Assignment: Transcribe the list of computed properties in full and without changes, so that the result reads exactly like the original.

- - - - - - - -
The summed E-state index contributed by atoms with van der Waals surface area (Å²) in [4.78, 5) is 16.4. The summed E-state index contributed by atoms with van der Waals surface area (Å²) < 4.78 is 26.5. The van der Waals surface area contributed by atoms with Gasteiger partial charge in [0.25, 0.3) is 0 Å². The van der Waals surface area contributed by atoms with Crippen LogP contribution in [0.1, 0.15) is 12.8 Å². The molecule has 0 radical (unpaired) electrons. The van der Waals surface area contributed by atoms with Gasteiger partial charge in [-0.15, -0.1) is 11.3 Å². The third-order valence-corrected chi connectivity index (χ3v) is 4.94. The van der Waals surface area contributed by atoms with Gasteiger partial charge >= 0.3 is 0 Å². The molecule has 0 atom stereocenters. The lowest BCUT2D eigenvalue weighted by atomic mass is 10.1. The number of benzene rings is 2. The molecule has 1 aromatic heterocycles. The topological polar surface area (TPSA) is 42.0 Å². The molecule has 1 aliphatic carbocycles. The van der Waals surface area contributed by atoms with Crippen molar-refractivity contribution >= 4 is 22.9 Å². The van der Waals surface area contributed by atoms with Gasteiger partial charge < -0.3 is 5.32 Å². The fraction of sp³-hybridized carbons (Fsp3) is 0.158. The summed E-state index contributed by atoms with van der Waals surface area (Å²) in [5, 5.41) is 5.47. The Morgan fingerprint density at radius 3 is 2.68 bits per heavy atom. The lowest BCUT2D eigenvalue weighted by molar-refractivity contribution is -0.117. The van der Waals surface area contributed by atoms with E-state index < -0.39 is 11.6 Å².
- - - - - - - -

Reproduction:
The summed E-state index contributed by atoms with van der Waals surface area (Å²) in [4.78, 5) is 16.4. The summed E-state index contributed by atoms with van der Waals surface area (Å²) < 4.78 is 26.5. The van der Waals surface area contributed by atoms with Gasteiger partial charge in [0.25, 0.3) is 0 Å². The van der Waals surface area contributed by atoms with Crippen LogP contribution in [0.1, 0.15) is 12.8 Å². The molecule has 0 radical (unpaired) electrons. The van der Waals surface area contributed by atoms with Gasteiger partial charge in [-0.15, -0.1) is 11.3 Å². The third-order valence-corrected chi connectivity index (χ3v) is 4.94. The van der Waals surface area contributed by atoms with Gasteiger partial charge >= 0.3 is 0 Å². The molecule has 0 atom stereocenters. The lowest BCUT2D eigenvalue weighted by atomic mass is 10.1. The number of benzene rings is 2. The molecule has 1 aromatic heterocycles. The topological polar surface area (TPSA) is 42.0 Å². The molecule has 1 aliphatic carbocycles. The van der Waals surface area contributed by atoms with Crippen molar-refractivity contribution >= 4 is 22.9 Å². The van der Waals surface area contributed by atoms with Gasteiger partial charge < -0.3 is 5.32 Å². The fraction of sp³-hybridized carbons (Fsp3) is 0.158. The summed E-state index contributed by atoms with van der Waals surface area (Å²) in [5, 5.41) is 5.47. The Morgan fingerprint density at radius 3 is 2.68 bits per heavy atom. The lowest BCUT2D eigenvalue weighted by molar-refractivity contribution is -0.117. The van der Waals surface area contributed by atoms with E-state index < -0.39 is 11.6 Å².